DevTeach 2007 -- Techniques for Testing Data Access Code with Roy Osherove

Roy’s writing a book.  The Art of Unit Testing.  Sample chapter available.

Why should I care

 Automated testing and regressions, data layer also can contain logic and the cost of changes is lowered.  How do you know if the impact of changes if you are asked to change something like a primary key definition after the application has gone into production?  Test and fix cycles will allow you to see defects, fix them and do it in a timely fashion.

How do you test logic that exists in triggers?  It’s real logic and it needs to be tested.

Definition of a unit testable system using PC-COF rules

P - Partial runs are possible

C - Configuration is not needed

C - Consistent pass/fail result

O - Order does not matter

F - Fast

Fast is not relative.  Fast needs to be fast.  All your unit tests need to run in a time frame that will not dissuade developers from running the full suite of tests.  i.e. 1/2 a second per test for 10,000 tests will take 1 hour and 23 minutes.  That is not fast.

Don’t ever do partial test runs.  This isn’t good integration.  You might know that a partial run is good enough, but will any other developer know that?

Unit Testing vs. Integration Testing

Integration test are slower by nature.  They need configuration and large parts or whole systems to complete.

Usually can be written later in the project (you need many parts or whole systems, you have to wait for them to be built).

Must be able to separate these two types.  Put integration tests in a different project.  You don’t want to run both types of tests together.

NEVER have developers get to the point where they say “It’s okay, it should fail”.

If you can’t run tests, they won’t pass.  If they don’t pass, no one will maintain them.  If you don’t maintain them, the test suite won’t be useful.

Broken window theory.  Set the standard and consistently apply them.  Always expect tests to pass.  It should be a requirement of your project at all times.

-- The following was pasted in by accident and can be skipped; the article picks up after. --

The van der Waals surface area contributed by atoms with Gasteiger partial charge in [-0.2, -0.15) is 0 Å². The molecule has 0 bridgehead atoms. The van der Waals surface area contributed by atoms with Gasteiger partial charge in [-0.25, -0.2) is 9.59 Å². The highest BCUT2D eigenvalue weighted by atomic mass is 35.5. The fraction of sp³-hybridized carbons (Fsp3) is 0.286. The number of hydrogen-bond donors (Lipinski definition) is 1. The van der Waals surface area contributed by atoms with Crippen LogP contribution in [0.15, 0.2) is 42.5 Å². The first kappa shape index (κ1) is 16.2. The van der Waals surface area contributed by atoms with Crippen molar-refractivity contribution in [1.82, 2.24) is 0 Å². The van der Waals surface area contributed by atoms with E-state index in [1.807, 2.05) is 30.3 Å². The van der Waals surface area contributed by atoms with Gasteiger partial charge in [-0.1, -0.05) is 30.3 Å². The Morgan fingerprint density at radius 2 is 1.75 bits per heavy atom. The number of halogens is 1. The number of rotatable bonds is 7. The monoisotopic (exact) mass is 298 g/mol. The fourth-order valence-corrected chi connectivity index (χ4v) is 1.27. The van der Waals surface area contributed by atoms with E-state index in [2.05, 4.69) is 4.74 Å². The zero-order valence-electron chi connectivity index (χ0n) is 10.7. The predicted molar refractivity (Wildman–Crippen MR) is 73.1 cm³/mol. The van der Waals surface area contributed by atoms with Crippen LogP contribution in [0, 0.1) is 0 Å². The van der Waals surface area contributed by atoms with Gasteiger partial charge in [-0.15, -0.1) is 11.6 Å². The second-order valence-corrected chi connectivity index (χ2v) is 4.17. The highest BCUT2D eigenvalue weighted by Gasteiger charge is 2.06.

To mock or not to mock the DB?

Mocking the DB == Faster testing, no setup fees.

Problem – you don’t test the DB logic (i.e. keys, indexes, RI, etc.)

Never mock a database.  Mocking the data layer is not a bad thing though and the two are different.

Rolling back DB state

  • XML loading (semi manual)
    *   Identity fields are an issue.&nbsp; You will need to reseed or turn off and on the identity feature on&nbsp;the table if you want the ID to be the same.  <li>hard to maintain if:
        *   parent child relationships  <li>schema changes <li>Rolling back with COM+
  • James Newkirk* COM+ == System.EnterpriseServices

  • Distributed Transactions
  • MyObject:ServiceComponent
  • *   TestClass inherits from ServicedComponent and then every test runs inside a transaction which can be rolled back.&nbsp; The only problem is that identity columns will change.  <li>Requires the Transaction(TransactionOption.RequiresNew) attribute on the class  <li>Teardown requires code to run ContextUtil.SetAbort(); <li>what if you're testing other serviced components? <li>what if the objects under test require their own transactions? <li>Use COM+ v1.5 (Services without components)
  • doesn’t require inheritance from ServicedComponent* System.Transactions (.NET 2.0)

  • automatic promotion of transactions* very simple syntax (using clause)

  • will employ distributed transactions (COM+)
  • XtUnit
  • has rollback attribute which creates a transaction implicitly* must inherit from TestFixtureBase to use it

  • can attribute only some tests instead of all in the class
  • MbUnit

Agilista alert!  They aren’t in this presentation!  Instead I have Oren to be my eye candy.

Overview of Data Access Patterns

  • Rehash of Fowlers Data Access patterns

Working and testing with DataSets

 How do you compare 2 datasets?  Use Darrel Norton’s data compare extension to nUnit.

Pure DB tests with DataDude

Can auto generate a SQL unit test. Because the tests are in TSQL you can use BEGIN TRANS and ROLLBACK TRANS to handle ensuring data state.